U.S. Army Corps Gives Eviction Notice to Dakota Access Protest Camp The U.S. Army Corps of Engineers has given a evacuation order to those protesting at the Dakota Access Pipeline camp in Cannon Ball, North Dakota. In a statement Friday evening, the Corps said it would close the Oceti Sakowin Camp, which sits on approximately 50 acres of Corps land, on Feb. 22 due to the "high potential for flooding" in the low-lying area. The land sits at the confluence of the Missouri and Cannonball Rivers, which the Corps says puts it at particular risk of flooding after a winter of record snowfall in the region. Ireland : Holidays in Ireland – Official Holiday Website of Tourism Ireland See something you like around the site? Click the ❤ to add it to your Scrapbook. Share with your friends & family to create your next holiday. Find out about Scrapbooks
Announcing Apture Hotspots: Your curiosity is the web’s missing link. – The Apture Blog “Neurons that fire together, wire together.” - Donald O. Hebb , father of the idea of neural networks I’m really excited to announce something that Apture’s been working towards for three years… but first, let’s start with a big idea. Sheryl Sandberg’s Lean In strategy is spectacularly mismatched to a President Trump. Drew Angerer/Getty Images Sheryl Sandberg, I’ve been known to observe, is the ultimate conciliator. Her 2013 cri de coeur Lean In was less feminist jeremiad than soothing you-go-girl manual, offering an explanation of corporate etiquette for the woman who wants to get ahead. List of common misconceptions From Wikipedia, the free encyclopedia This incomplete list is not intended to be exhaustive. This list corrects erroneous beliefs that are currently widely held about notable topics.
Five things Americans can do to beat Trump. Drew Angerer/Getty Images The last weeks have brought some cheering news: Many Americans are determined to defend their democracy against Donald Trump. But even as protesters gear up to do battle for the republic, there has been a lot of debate about just how to wage the good fight. Should we focus on opposing particular policies or on standing up for democratic norms? And should we keep pointing out how abnormal Trump is or treat him like an ordinary political opponent? Yascha Mounk, a lecturer on government at Harvard University and a fellow in the political reform program at New America, is the author of Stranger in My Own Country.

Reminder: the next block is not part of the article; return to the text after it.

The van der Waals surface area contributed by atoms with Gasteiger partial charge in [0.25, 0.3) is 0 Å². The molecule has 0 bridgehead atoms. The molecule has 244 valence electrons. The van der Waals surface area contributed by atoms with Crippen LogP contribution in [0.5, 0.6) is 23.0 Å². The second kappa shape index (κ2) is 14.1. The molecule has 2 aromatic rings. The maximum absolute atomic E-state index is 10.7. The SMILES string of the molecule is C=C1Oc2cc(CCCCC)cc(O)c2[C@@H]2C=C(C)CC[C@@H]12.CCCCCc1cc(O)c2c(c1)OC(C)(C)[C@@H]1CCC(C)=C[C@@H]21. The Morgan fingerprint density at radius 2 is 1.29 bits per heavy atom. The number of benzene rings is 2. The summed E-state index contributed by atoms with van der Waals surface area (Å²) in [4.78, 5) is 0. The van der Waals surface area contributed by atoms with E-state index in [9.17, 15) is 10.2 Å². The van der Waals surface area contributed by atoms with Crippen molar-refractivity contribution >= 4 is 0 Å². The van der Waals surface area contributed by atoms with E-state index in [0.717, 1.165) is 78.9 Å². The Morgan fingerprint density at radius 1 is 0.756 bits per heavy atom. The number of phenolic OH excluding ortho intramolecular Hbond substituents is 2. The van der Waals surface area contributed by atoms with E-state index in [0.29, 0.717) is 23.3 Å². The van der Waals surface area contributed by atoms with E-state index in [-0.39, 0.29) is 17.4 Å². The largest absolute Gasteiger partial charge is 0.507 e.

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Historian Richard Evans says Trump’s America isn’t exactly like the Third Reich—but it’s too close for comfort. Torsten Silz/Getty Images Richard Evans established himself as arguably the pre-eminent historian of 20th-century Germany with his astonishing trilogy on the rise and fall of the Third Reich. Beginning after the cataclysm of the First World War with The Coming of the Third Reich; continuing with the Nazi regime’s first six years in power; and concluding with Nazism’s military aggression, genocide, and eventual defeat, Evans’ books explore Germany from the perspective of both its leaders and its citizens, including perpetrators, victims, and everyone in between. Isaac Chotiner is a Slate staff writer.
Top cops are trying to appeal to Donald Trump’s brain on criminal justice reform. Andrew Burton/Getty Images Some of the most decorated police officials and prosecutors in the country want to convince President Donald Trump that his ideas about law enforcement are wrong. The group—which formed in 2015 under the name Law Enforcement Leaders to Reduce Crime and Incarceration—has produced a policy memo that is being delivered to the Trump administration on Monday.
Trump's Attack on Media as 'Enemy of the People' Has Historic Echoes President Donald Trump ramped up his criticism of the news coverage of his administration Friday, again taking to his favorite social media platform. "The FAKE NEWS media," Trump wrote on Twitter, "is the enemy of the American People!" An initial tweet put only The New York Times, CNN and NBC News on his enemies list. That message was quickly deleted, however, and replaced by an almost identical note that added two more domestic television networks: ABC and CBS. When Japanese Americans Were Caged: 75 Years After Executive Order 9066 On Feb. 19, 1942, President Franklin Delano Roosevelt signed Executive Order 9066, which paved the way for the World War II incarcerations of Japanese Americans. Over the next five years, more than 120,000 people, two-thirds of whom were native-born United States citizens, were forced to leave their homes and livelihoods for quickly-built camps in some of the country's most unforgiving climates. During the intervening years, Japanese Americans fought bravely in the United States military, with the Army's 442nd Infantry Regiment, made up of second-generation nisei soldiers, being the most decorated unit in U.S. military history. Japanese Americans have also fought for justice at home, winning redress and an apology from Congress in the Civil Liberties Act of 1988. "[Congress] recognizes that a grave injustice was done to both citizens and resident aliens of Japanese ancestry," the law reads.
Arizona Senate votes to seize assets of those who plan, participate in protests that turn violent – Arizona Capitol Times Claiming people are being paid to riot, Republican state senators voted Wednesday to give police new power to arrest anyone who is involved in a peaceful demonstration that may turn bad — even before anything actually happened. SB1142 expands the state’s racketeering laws, now aimed at organized crime, to also include rioting. And it redefines what constitutes rioting to include actions that result in damage to the property of others.